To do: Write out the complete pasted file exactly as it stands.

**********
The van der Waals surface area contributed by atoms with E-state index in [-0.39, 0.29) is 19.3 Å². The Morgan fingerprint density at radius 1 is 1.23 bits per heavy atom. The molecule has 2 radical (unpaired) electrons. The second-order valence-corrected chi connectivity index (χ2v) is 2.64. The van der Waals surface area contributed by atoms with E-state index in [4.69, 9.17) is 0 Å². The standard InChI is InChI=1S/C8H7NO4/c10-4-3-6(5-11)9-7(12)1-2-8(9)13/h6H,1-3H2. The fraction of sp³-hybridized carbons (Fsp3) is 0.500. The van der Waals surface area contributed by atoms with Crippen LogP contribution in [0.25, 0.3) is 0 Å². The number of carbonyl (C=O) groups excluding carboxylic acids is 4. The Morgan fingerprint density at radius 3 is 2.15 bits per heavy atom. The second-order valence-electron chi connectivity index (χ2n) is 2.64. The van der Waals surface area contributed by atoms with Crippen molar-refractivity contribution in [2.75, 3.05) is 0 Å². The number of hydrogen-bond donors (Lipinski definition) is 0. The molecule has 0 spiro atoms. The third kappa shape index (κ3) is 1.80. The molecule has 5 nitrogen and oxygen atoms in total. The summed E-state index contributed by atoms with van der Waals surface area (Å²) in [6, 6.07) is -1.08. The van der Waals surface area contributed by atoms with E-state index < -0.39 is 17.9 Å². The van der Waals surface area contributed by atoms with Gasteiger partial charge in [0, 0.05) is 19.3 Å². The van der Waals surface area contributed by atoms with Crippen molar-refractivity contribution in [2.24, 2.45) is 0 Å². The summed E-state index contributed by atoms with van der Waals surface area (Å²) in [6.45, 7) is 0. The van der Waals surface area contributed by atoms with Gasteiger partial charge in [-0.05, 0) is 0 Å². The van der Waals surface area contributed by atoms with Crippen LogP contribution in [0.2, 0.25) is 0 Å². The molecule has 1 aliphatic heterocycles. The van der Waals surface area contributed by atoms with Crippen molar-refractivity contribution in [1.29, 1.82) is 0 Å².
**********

The van der Waals surface area contributed by atoms with E-state index in [-0.39, 0.29) is 19.3 Å². The Morgan fingerprint density at radius 1 is 1.23 bits per heavy atom. The molecule has 2 radical (unpaired) electrons. The second-order valence-corrected chi connectivity index (χ2v) is 2.64. The van der Waals surface area contributed by atoms with E-state index in [4.69, 9.17) is 0 Å². The standard InChI is InChI=1S/C8H7NO4/c10-4-3-6(5-11)9-7(12)1-2-8(9)13/h6H,1-3H2. The fraction of sp³-hybridized carbons (Fsp3) is 0.500. The van der Waals surface area contributed by atoms with Crippen LogP contribution in [0.25, 0.3) is 0 Å². The number of carbonyl (C=O) groups excluding carboxylic acids is 4. The Morgan fingerprint density at radius 3 is 2.15 bits per heavy atom. The second-order valence-electron chi connectivity index (χ2n) is 2.64. The van der Waals surface area contributed by atoms with Crippen molar-refractivity contribution in [2.75, 3.05) is 0 Å². The number of hydrogen-bond donors (Lipinski definition) is 0. The molecule has 0 spiro atoms. The third kappa shape index (κ3) is 1.80. The molecule has 5 nitrogen and oxygen atoms in total. The summed E-state index contributed by atoms with van der Waals surface area (Å²) in [6, 6.07) is -1.08. The van der Waals surface area contributed by atoms with E-state index < -0.39 is 17.9 Å². The van der Waals surface area contributed by atoms with Gasteiger partial charge in [0, 0.05) is 19.3 Å². The van der Waals surface area contributed by atoms with Crippen molar-refractivity contribution in [2.24, 2.45) is 0 Å². The summed E-state index contributed by atoms with van der Waals surface area (Å²) in [6.45, 7) is 0. The van der Waals surface area contributed by atoms with Gasteiger partial charge in [-0.05, 0) is 0 Å². The van der Waals surface area contributed by atoms with Crippen LogP contribution in [0.2, 0.25) is 0 Å². The molecule has 1 aliphatic heterocycles. The van der Waals surface area contributed by atoms with Crippen molar-refractivity contribution in [1.29, 1.82) is 0 Å².